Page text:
In the wireless world we often think more power is good. The louder the signal surely higher the performance gain. I’m sorry to say that’s not true in most cases. RF power is like a delicate flower and should be treated with respect. Simply choosing a higher power output and not properly tuning your radios could cause you more pain than you really know. In this quick blog post, I share a pair of static bridges being bench tested 70 feet apart. The only difference in configuration is simply changing the RF power. While I only share the capacity values, the throughput values have been excluded to keep the focus on power.
Example #1 - (HOTTEST)
In this example we pump up the power @ 30 dBm.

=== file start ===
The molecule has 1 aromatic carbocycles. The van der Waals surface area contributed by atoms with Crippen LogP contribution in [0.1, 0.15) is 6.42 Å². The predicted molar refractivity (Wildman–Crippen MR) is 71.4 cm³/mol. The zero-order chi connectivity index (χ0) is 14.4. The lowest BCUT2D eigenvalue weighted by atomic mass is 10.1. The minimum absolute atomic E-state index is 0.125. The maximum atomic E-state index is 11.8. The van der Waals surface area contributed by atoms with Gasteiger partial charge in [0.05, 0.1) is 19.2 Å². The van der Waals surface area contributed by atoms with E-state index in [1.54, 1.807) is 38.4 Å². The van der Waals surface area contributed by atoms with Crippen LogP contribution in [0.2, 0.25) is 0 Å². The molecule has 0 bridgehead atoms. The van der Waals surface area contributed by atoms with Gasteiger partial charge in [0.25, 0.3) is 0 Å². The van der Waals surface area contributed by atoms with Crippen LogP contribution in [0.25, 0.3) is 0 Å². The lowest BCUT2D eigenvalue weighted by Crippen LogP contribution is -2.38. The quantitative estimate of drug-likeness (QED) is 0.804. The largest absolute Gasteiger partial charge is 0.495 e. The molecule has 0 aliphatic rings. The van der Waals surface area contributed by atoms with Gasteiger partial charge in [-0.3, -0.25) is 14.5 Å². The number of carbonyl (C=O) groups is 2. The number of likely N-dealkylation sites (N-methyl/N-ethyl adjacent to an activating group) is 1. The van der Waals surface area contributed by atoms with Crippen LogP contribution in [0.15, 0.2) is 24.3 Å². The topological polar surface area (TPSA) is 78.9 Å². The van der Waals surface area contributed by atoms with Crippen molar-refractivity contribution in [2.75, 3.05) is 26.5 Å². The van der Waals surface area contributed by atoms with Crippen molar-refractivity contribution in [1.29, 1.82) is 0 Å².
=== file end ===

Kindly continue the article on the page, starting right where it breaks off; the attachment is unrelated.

(1) Link @ -17 dBm
(2) Modulation at 16 / 64 QAM
(3) TX Power 30 dBm
(4) Capacity Link TX 205, RX 200
Example #2 - (HOT)
In this example we power down to @ 24 dBm.
(1) Link @ -22 dBm
(2) Modulation at 256 / 256 QAM
(3) TX Power 24 dBm
(4) Capacity Link TX 396, RX 391
Example #3 - (PEACHY)
In this example we power down to @ 18 dBm.
(1) Link @ -27 dBm
(2) Modulation at 1024 / 1024 QAM
(3) TX Power 18 dBm
(4) Capacity Link TX 482, RX 469
Modulate Gain: 16 vs 1024 and 64 vs 1024
Capacity Link Gain: TX 205 vs 481, RX 200 vs 469
Why excessive power gain is bad is because it increases noise and distortion at the receivers radio. In Example #1, both radios can hear each other at -17 dBm! Think of it this way, imagine having someone in your ear with a megaphone yelling today’s lunch specials at you. You can’t hear so well, can you ? Take away the megaphone and step back a few feet and all is peachy.
My quick less-techy blog post for today!